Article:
Cal Poly Pomona Camp Goes International

Cal Poly Pomona Camp Goes International
Head Coach Paul Thomas gives Mari Watanabe, left and Tomoka Nakada, 16 year olds from Tokyo, shooting tips at the Cal Poly Pomona Girls' Basketball Camp for youngsters ages 7-17.
Head Coach Paul Thomas shows Japanese campers Mari Watanabe, left and Tomoka Nakada the proper shooting form at Cal Poly Pomona Girls' Basketball Camp.
Mari Watanabe, a 16 year old visitor from Japan, drives towards the hoop during a scrimmage at the Cal Poly Pomona Girls' Basketball Camp.

Cal Poly Pomona's women's basketball summer camp is branching out — and not just in California.

The Broncos' summer camp, for girls between the ages of 7-17, attracted a record 127 players to the Cal Poly Pomona campus this week, including a pair of 16-year-olds from Tokyo, Japan. The week-long camp, which concludes Friday, has also brought in several youngsters for the first time from the San Diego area.

The back-to-back NCAA Division II national championships have undoubtedly helped attendance, which jumped from about 75 campers a year ago. Cal Poly Pomona Head Coach Paul Thomas, the NCAA Division II Coach of the Year, was also quick to give credit to assistant coaches Heather Jacobsen and Tasha Burnett for promoting the camp.

“I think the main reason we have such a good turnout is because of Heather and Tasha,” Thomas said. “They should be commended for their positive efforts in bringing campers to Cal Poly Pomona. We've never had anyone who has gone out and promoted the camp like this before.”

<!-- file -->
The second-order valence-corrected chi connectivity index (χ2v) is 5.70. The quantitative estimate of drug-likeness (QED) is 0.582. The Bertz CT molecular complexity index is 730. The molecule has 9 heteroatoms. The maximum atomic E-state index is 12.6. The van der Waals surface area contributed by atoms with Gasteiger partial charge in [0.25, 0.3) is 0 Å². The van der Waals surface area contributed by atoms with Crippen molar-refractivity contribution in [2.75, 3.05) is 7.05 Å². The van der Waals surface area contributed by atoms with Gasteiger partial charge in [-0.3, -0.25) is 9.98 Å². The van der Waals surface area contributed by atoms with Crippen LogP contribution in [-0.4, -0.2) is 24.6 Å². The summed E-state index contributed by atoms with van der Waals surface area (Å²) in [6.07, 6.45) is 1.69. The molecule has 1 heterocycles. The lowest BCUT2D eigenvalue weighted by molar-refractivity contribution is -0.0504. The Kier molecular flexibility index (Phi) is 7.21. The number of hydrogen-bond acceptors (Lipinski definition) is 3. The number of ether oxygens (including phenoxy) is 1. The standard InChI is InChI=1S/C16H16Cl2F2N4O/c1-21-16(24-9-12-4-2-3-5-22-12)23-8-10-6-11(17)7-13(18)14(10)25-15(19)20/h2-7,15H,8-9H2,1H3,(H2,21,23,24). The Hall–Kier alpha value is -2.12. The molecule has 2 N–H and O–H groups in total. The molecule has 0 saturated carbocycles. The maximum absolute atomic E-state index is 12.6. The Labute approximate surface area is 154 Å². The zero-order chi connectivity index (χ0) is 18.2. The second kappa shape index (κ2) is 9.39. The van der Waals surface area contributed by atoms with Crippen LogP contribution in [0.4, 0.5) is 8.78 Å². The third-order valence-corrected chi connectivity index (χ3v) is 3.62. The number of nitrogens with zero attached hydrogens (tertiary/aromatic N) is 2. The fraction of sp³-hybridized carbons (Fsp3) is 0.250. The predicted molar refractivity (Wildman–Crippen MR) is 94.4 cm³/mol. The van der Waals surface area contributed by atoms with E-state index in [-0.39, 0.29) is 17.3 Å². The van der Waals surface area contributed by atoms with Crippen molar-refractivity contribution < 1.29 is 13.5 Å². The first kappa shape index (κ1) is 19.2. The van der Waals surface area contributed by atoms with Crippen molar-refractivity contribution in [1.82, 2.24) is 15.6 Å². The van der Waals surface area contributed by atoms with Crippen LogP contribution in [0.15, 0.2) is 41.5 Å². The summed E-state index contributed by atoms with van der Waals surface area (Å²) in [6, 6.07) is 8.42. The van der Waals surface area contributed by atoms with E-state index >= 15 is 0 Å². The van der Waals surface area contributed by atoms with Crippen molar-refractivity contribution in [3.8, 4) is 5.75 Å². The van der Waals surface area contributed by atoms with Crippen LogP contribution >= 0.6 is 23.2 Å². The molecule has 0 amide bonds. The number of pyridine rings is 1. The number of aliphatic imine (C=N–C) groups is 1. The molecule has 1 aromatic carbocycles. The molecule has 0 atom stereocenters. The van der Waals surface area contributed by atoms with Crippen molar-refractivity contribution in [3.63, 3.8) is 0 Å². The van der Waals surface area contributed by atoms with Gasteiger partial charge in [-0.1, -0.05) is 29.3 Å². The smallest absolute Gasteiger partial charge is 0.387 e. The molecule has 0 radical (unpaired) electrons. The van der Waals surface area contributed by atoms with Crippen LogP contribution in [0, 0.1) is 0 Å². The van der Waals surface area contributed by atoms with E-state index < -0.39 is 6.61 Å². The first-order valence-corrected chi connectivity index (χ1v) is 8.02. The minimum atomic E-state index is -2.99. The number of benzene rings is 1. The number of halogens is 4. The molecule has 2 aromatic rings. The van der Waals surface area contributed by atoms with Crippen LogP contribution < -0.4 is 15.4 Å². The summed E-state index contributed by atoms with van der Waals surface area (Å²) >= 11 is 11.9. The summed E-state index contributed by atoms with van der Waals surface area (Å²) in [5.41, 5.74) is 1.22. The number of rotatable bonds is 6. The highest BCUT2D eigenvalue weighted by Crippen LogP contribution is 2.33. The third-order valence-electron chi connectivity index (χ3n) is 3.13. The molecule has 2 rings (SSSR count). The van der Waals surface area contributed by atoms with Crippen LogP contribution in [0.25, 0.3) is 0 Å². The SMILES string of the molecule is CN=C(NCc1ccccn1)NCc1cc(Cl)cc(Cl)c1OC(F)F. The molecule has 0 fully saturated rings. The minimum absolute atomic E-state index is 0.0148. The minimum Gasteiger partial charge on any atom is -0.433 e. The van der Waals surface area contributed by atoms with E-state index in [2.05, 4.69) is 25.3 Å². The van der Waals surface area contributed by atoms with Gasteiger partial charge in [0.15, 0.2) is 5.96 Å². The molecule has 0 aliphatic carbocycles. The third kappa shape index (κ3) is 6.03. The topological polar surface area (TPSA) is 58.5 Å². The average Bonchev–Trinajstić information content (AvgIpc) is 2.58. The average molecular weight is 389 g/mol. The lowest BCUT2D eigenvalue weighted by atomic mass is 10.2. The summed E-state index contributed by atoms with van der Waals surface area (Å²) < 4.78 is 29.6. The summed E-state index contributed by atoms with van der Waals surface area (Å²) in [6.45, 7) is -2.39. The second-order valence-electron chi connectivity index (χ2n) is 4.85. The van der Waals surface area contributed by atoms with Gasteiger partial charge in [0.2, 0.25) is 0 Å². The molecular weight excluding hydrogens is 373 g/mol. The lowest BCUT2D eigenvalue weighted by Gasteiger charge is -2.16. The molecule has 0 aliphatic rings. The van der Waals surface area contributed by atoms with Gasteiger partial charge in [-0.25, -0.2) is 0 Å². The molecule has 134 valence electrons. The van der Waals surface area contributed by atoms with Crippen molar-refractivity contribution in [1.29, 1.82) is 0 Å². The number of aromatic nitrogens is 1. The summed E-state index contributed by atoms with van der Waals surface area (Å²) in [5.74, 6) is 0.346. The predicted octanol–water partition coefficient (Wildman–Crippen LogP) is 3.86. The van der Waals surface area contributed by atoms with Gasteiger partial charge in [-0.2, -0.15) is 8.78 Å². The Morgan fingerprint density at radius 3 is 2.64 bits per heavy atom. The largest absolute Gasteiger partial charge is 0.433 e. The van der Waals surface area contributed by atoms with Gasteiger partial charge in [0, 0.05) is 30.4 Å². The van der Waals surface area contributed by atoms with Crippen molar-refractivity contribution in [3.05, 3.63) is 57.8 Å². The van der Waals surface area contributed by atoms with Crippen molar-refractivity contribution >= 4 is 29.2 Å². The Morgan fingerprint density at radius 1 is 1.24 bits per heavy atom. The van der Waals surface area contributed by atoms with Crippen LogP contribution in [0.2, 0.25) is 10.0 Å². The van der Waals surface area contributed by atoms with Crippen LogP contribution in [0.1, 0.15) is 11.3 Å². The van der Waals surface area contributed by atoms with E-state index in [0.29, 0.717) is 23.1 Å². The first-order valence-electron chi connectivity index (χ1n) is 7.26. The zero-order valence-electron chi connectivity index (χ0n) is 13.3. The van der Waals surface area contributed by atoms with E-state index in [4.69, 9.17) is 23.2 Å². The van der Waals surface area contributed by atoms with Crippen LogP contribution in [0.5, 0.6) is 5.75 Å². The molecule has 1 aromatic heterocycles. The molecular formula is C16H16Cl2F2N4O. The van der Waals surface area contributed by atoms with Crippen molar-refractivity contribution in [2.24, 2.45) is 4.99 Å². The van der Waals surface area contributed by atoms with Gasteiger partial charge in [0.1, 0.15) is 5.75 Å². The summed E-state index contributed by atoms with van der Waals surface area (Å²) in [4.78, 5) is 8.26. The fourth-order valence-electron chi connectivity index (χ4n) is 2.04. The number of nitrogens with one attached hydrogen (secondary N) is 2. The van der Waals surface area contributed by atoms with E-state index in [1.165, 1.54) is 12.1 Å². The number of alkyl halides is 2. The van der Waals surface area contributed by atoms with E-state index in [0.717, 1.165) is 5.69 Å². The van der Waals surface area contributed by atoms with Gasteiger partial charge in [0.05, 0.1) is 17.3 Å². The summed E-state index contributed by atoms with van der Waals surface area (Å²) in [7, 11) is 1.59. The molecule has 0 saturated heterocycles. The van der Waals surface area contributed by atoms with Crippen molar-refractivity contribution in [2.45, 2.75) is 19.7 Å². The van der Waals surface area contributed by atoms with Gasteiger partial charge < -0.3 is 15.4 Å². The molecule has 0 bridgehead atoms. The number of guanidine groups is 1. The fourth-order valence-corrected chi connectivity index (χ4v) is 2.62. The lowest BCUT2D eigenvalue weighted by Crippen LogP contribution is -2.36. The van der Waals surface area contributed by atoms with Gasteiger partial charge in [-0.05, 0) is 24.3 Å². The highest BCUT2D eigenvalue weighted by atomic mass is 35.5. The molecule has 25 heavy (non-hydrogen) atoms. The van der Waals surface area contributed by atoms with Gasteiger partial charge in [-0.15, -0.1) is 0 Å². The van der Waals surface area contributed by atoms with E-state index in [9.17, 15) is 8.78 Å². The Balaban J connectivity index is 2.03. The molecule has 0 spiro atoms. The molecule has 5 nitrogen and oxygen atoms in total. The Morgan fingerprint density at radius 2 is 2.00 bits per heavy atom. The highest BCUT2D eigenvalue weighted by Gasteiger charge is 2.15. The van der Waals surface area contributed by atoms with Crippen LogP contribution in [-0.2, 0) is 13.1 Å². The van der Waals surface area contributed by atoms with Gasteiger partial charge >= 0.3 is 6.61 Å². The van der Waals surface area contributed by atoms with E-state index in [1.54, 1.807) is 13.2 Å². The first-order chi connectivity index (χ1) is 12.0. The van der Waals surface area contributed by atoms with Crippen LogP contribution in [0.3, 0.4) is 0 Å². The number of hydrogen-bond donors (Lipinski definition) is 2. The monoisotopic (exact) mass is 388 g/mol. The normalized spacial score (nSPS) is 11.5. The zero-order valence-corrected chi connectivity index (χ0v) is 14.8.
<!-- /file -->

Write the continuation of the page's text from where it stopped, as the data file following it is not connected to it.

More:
The Broncos' two straight national championships and incredible 104-16 record over the past four seasons has also helped attract attention to the camp, which stresses fundamentals, shooting form, footwork and positioning.

“That's a by-product of being successful,” Thomas said. “Success reaches all corners of the world. People want to be associated with success.”

The two Japanese players, Tomoko Nakada and Mari Watanabe, are taking their first trip to the United States and came to this country specifically for the Cal Poly Pomona camp. Hirosha Hamaguchi, a graduate of Chapman University who lives in Japan, runs a sports agency that helps arrange trips to United States sports camps for Japanese athletes. When the mothers of Nakada and Watanabe inquired about a girls basketball camp for their daughters, Hamaguchi directed them to Cal Poly Pomona.

“I heard so many good things about the Bronco women's basketball program,” Hamaguchi said. “They've won two straight championships and this seemed like the perfect size camp for them to go. It's real organized and they get good attention from the coaches.”

The players, who speak just a little English, have enjoyed their first U.S. basketball experience. They saw pictures of Cal Poly Pomona that were posted on Hamaguchi's agency's Web site and were surprised when they arrived here on Monday.

“They didn't think the school was this big,” Hamaguchi said. “The thing that really impressed them on the first day was the size. Japanese schools are so small.”

“It's fun,” Watanabe and Nakada agreed.

Both teenagers have played basketball for four years and said, through an interpreter, that they were slowly getting used to the more physical brand of basketball played in the United States. They also said it's been an adjustment having other players speaking to them in a language they do not yet understand. But they were all smiles as they were shown some modern dance steps by other campers and they were quick to pick up the tips given by the Bronco instructors.